Display location: Hangar R, Cape Canaveral Air Force Station
Type: Surface-to-surface guided missile
Designation: M-8 / PGM-11
Serial Number: 3508
Payload: Conventional or nuclear warhead
Agency: U.S. Army
Contractor: Chrysler Missile Division
Cape Canaveral Air Force Station Operations: 1955-1961
The Redstone was the first Medium Range Ballistic Missile ever deployed by the U.S. Army. Though it was an awkward weapon to use, it played a major role in the United States space program.
On 20 November 1944, the Army issued General Electric a contract to study and develop long-range guided missiles. Called the Hermes project, this program would have many sub-projects. One such project was the Hermes C-1, a 500-mile range surface-to-surface missile begun in June of 1946. The following year, however, the project was delayed due to a lack of basic technical data on high velocity missiles. A further delay was caused by a lack of funding. As a result, by 1949 little work had been achieved in the development of a 500-mile range missile.
The 29 August 1949 detonation of the Soviet Union's first nuclear device, plus the start of the Korean War on 25 June 1950, forced Congress to increase military spending. With new money, the Hermes C-1 project was revitalized, and on 11 September 1950, the U.S. Army Ordnance Corps transferred the whole project from the White Sands Missile Range to Redstone Arsenal. There the Hermes engineers joined Werhner von Braun's engineers to develop a 500-mile missile.
Five months after the move the payload requirement for the missile was increased ten fold. This increase in payload reduced the weapon's range by half to 250 miles. Research and development of the missile was then formally transferred to Redstone Arsenal in Huntsville, Alabama on 10 July 1951. A year later, on 8 April 1952, the program was officially assigned the name "Redstone."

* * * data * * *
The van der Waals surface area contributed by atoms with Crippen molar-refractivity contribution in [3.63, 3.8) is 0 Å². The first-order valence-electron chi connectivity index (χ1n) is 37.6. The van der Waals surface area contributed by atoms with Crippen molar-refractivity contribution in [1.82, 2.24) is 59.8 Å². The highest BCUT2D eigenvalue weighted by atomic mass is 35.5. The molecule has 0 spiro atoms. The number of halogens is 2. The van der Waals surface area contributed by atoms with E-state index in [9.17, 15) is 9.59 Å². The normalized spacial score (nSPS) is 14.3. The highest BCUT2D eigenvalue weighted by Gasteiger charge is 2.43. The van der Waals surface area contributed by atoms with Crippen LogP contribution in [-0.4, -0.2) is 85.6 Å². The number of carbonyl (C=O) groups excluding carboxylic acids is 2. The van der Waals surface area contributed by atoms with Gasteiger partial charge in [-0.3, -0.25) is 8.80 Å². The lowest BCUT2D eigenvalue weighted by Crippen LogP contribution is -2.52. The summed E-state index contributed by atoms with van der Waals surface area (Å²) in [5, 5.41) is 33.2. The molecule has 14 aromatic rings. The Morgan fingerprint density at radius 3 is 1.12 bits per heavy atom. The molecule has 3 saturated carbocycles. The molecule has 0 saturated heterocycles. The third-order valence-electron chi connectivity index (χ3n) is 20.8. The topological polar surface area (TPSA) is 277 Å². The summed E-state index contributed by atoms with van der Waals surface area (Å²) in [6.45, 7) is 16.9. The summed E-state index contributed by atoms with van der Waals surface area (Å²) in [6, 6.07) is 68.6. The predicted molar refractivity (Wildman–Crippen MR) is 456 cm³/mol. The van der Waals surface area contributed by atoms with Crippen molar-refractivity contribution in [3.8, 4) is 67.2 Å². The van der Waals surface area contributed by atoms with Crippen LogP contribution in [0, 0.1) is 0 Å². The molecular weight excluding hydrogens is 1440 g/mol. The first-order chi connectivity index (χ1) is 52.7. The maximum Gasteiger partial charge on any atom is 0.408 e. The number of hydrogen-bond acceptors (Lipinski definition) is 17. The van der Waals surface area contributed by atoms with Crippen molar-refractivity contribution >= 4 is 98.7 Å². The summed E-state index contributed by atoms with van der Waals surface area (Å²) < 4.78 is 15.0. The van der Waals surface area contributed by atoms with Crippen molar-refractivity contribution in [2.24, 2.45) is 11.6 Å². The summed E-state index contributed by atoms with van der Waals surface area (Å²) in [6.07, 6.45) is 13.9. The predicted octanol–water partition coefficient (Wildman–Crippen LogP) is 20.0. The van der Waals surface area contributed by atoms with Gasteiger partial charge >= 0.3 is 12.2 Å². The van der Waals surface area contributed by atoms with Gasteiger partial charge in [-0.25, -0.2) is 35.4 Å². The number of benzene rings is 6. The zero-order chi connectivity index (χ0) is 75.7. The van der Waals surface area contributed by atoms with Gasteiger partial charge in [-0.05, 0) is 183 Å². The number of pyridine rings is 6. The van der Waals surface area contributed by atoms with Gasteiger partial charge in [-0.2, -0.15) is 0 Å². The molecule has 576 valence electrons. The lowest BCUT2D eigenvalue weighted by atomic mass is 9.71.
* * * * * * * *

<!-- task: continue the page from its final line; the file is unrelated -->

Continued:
The Redstone single-stage engine was adapted from the Navaho cruise missile and burned liquid oxygen and a fuel mixture made up of 75% alcohol and 25% water. Four vanes attached to four fixed fins at the base of the Redstone controlled its trajectory. These vanes moved as needed to deflect the exhaust, and this motion was sufficient to steer the missile. The Redstone engine produced 77,200 pounds of thrust at liftoff utilizing a 780-horsepower turbopump, with a precision cutoff mechanism. The re-entry vehicle, carrying the warhead separated from the missile following engine cutoff.
On 22 October 1952, the Army brought Chrysler Corporation into the program as production contractor. Flight testing then began with the first launch of a Redstone on 8 August 1953 from Cape Canaveral Launch Pad 4. The design of the Redstone was frozen in May 1955. Chrysler received the production contract later that month, and on 15 June 1955 testing began with production missiles. By 1958 a total of 36 Redstone missiles had been launched.
The 40th Field Artillery Missile Group began training with the Redstone missile on 14 March 1956. The first all Army launch occurred on 16 May 1958 and the first units were deployed to West Germany in June of that year. In the wake of improved technology, Redstone missiles were withdrawn from service in 1963.